Most pediatricians manage children and adolescents with mild to moderate nutritional deficiencies appropriately in the primary care setting. However, some of your patients with more complex clinical concerns can benefit from consultation with a subspecialty colleague.
It can be challenging to digest all the information, advice, and trends regarding vitamins and nutritional supplements, but staying up to date is important. This awareness will help you formulate an opinion before a patient or family member asks about a new "miracle" modality or "megadose" supplement cure.
Some supplementation advice for well children is old, well known, and time honored, such as vitamin K supplementation at birth and vitamin D supplementation for breastfeeding infants during their first 6 months of life.
The American Academy of Pediatrics is your best source of guidance on newer ideas and more recent developments. The academy also provides dependable guidance and thoughtful recommendations on overall nutritional supplementation. Stick with their evidence-based practice guidelines and policies whenever possible.
Also, consult their online publication resources often, as the academy updates their guidance frequently.
The Pediatric Nutrition Handbook is a useful offline reference. This wonderful resource has been prepared by the AAP Committee on Nutrition and is now in its sixth edition.
Patient and family counseling to optimize vitamin and supplement intake is important. Compared with prescription and over-the-counter medicines, vitamins and supplements are marketed with surprising freedom in the United States, although the Food and Drug Administration assumes some monitoring responsibilities once they are available to consumers. The agency’s involvement is surprisingly limited.
Your guidance, therefore, is crucial because vitamins, even the most familiar ones, are not harmless. Vitamins are sold openly in "health stores" and people assume they are safe. However, high doses of many vitamins can cause effects from discomfort to even life-threatening events. For example, too much vitamin A can damage the liver, and excess vitamin D can be toxic. Unfortunately, megadoses of most vitamins are not simply excreted in the urine, as is vitamin C.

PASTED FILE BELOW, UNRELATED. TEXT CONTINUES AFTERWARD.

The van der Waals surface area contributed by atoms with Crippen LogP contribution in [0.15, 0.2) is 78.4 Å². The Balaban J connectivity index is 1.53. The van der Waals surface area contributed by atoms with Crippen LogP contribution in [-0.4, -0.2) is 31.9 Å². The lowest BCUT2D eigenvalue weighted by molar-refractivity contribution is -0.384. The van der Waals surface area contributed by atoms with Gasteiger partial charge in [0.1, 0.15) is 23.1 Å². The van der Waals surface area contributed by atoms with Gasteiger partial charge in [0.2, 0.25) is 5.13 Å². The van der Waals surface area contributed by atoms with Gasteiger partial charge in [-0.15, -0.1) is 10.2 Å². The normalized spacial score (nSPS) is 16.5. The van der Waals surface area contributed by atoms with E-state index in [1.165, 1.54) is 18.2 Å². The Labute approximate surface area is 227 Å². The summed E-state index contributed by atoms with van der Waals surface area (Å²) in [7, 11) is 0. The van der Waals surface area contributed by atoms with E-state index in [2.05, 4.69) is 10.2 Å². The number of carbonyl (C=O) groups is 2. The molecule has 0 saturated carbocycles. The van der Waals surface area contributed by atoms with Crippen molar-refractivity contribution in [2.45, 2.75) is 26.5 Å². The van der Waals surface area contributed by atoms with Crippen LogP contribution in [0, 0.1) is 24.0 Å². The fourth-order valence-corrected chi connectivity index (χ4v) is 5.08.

Herbal supplements are even more mysterious, and there is simply not enough research to separate chaff from grain or to confidently advise patients on the benefits and harm.
There’s another issue: It does not occur to some families that supplements – especially the herbal ones – could be of interest to their medical doctor. They think of supplements in a domain that is separate from that of medical care, and forget or neglect to mention their use. In some cases, families will not disclose their use of herbal supplements because they fear your disapproval. This is a particular problem if anxiety about a child’s condition motivates parents to seek alternative therapies or unproven methods.
The best and perhaps only way of overcoming these hurdles is to ask the question about herbal supplements directly. Ideally, you already have a safe and trusting relationship with the family, one in which the family feels that you are interested and willing to listen with an open mind, and to research the subject on their behalf. If trust is established early on, before disagreements crop up, then the family knows everyone is on the same side – that is, on the child’s side – even if a disagreement does come up.
Although the issues surrounding supplementation can be complex, start with the basics. Diagnose and manage your patients who have nutritional issues by taking comprehensive histories and performing skillful physical examinations.
Signs and symptoms elicited by your evaluation drive your diagnostic work-up. No screening battery is specifically designed to catch undiagnosed nutritional deficiencies in the primary care of well children. Health maintenance guidelines support a complete blood count and comprehensive metabolic panel as being sufficient to screen healthy children. These panels also provide a good starting point to work up any nutritional deficiencies and growth problems.
Other children require special consideration, but the general rule is the same. Tailor any diagnostic work-up beyond established well-child primary care guidelines to your individual patient’s underlying condition, history, and physical examination.
Some of your patients will be at high risk for nutritional deficiency. Chronic kidney disease; growth issues related to failure to thrive; feeding challenges stemming from a neurodevelopmental disability; and deficiencies because of poverty or homelessness are examples. Because these conditions can inhibit the intake, absorption, or metabolism of nutrients, consider referral and comanagement of children with a subspecialist colleague.